First Line: One week before Christmas in 1897, we entered a hamlet on the way to Cárdenas.
Juan Camarón and his father are only a few steps ahead of battling armies as they travel across Cuba in the summer of 1898. They've been paid to photograph the island's architecture before it is lost. Tragedy strikes when Juan's father is killed and his last photo provides proof that he was not a random victim of war-- he was murdered.
Learning he has inherited property in Scotland, Juan travels to Glasgow where he focuses on his study of photography. His invention of a new device that inadvertently solves a crime brings him to the attention of the local police, and he is asked to help them hunt down a brutal serial killer plaguing the city streets.
The Figure in the Photograph is a book that I wanted to like a lot more than I did. As it is, the only thing I did enjoy was the element of early photography.
There's an abrupt location change from Cuba to Scotland, and I was left wondering if the entire opening in Cuba was really necessary. The story is long and slow and-- except for the photography-- almost completely uninteresting. Even though the book is set in Glasgow and not London, you'd think there would be at least one comparison of the killer to Jack the Ripper, but there's not. Oversight or intentional? I'll never know, but it might have perked me up.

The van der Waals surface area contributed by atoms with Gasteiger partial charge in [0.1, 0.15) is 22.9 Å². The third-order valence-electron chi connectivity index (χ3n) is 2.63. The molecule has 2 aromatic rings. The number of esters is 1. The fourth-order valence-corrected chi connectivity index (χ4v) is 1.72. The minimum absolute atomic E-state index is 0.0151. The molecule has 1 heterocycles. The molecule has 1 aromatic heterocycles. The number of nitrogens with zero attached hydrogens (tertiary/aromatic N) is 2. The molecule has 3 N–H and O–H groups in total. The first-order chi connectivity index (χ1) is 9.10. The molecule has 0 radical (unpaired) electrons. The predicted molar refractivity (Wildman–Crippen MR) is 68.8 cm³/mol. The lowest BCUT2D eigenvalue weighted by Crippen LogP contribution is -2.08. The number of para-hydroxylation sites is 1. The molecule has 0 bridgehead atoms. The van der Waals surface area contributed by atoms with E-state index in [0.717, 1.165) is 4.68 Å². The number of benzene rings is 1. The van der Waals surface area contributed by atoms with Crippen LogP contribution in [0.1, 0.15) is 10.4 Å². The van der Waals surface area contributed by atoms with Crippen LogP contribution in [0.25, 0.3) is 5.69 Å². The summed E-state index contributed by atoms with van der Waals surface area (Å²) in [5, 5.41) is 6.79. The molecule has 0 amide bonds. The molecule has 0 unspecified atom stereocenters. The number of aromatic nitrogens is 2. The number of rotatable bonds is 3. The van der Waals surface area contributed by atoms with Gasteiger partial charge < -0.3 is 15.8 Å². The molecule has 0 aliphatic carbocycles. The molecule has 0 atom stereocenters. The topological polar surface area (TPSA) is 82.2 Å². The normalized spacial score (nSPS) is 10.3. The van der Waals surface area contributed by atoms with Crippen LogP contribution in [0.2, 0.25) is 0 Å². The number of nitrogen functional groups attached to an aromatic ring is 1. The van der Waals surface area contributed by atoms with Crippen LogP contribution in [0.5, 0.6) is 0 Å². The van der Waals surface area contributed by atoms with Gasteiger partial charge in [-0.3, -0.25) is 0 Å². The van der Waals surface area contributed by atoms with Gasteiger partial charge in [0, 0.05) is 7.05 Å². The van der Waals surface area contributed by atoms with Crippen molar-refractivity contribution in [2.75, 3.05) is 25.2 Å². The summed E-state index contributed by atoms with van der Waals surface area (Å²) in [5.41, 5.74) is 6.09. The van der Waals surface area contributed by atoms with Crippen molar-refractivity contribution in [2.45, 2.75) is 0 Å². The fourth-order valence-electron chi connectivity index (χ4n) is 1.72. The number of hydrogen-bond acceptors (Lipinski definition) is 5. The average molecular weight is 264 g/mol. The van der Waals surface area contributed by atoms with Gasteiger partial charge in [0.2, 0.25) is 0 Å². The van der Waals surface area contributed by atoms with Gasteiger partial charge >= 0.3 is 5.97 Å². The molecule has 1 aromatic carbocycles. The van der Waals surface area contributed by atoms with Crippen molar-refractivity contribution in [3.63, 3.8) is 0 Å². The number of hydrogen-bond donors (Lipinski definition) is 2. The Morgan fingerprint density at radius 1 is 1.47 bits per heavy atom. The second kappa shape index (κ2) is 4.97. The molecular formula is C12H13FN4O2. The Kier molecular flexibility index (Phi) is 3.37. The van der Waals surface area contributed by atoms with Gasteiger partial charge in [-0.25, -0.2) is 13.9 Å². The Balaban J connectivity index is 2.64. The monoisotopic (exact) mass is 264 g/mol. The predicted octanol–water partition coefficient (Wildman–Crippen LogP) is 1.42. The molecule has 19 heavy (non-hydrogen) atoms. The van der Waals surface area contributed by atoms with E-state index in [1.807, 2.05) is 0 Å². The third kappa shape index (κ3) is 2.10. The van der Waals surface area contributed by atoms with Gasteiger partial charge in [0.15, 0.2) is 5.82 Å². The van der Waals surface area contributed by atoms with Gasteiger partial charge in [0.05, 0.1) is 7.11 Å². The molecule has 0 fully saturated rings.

None of the characters, with the exception of a homeless boy Juan befriends, engaged my interest, and even that young boy was underutilized. With so little that captured my attention, why did I keep reading The Figure in the Photograph? I honestly don't know. If you decide to give this book a try, I really hope your mileage varies.
The Figure in the Photograph by Kevin Sullivan
Allison & Busby © 2020
eBook, 352 pages
Source: Net Galley